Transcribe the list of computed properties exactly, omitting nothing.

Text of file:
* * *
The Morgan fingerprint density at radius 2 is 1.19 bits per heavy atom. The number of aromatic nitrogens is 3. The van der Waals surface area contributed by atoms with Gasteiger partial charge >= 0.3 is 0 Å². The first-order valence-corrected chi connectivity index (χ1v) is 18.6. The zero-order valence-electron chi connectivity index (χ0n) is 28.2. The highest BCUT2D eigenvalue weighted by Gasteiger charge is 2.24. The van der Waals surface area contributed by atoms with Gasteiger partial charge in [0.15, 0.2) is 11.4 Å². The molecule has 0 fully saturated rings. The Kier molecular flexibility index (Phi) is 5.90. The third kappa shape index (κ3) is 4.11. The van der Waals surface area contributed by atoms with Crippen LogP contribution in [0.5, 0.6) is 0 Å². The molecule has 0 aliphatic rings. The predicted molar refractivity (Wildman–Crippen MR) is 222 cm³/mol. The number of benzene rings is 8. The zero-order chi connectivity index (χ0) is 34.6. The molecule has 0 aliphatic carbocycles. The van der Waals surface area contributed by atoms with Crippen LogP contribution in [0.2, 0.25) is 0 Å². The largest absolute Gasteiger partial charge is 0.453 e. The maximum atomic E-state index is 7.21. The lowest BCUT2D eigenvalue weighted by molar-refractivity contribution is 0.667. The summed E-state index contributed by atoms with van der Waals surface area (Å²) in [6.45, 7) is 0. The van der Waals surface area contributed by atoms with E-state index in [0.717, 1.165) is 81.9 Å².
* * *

The Morgan fingerprint density at radius 2 is 1.19 bits per heavy atom. The number of aromatic nitrogens is 3. The van der Waals surface area contributed by atoms with Gasteiger partial charge >= 0.3 is 0 Å². The first-order valence-corrected chi connectivity index (χ1v) is 18.6. The zero-order valence-electron chi connectivity index (χ0n) is 28.2. The highest BCUT2D eigenvalue weighted by Gasteiger charge is 2.24. The van der Waals surface area contributed by atoms with Gasteiger partial charge in [0.15, 0.2) is 11.4 Å². The molecule has 0 fully saturated rings. The Kier molecular flexibility index (Phi) is 5.90. The third kappa shape index (κ3) is 4.11. The van der Waals surface area contributed by atoms with Crippen LogP contribution in [0.5, 0.6) is 0 Å². The molecule has 0 aliphatic rings. The predicted molar refractivity (Wildman–Crippen MR) is 222 cm³/mol. The number of benzene rings is 8. The zero-order chi connectivity index (χ0) is 34.6. The molecule has 0 aliphatic carbocycles. The van der Waals surface area contributed by atoms with Crippen LogP contribution in [0.2, 0.25) is 0 Å². The largest absolute Gasteiger partial charge is 0.453 e. The maximum atomic E-state index is 7.21. The lowest BCUT2D eigenvalue weighted by molar-refractivity contribution is 0.667. The summed E-state index contributed by atoms with van der Waals surface area (Å²) in [6.45, 7) is 0. The van der Waals surface area contributed by atoms with E-state index in [0.717, 1.165) is 81.9 Å².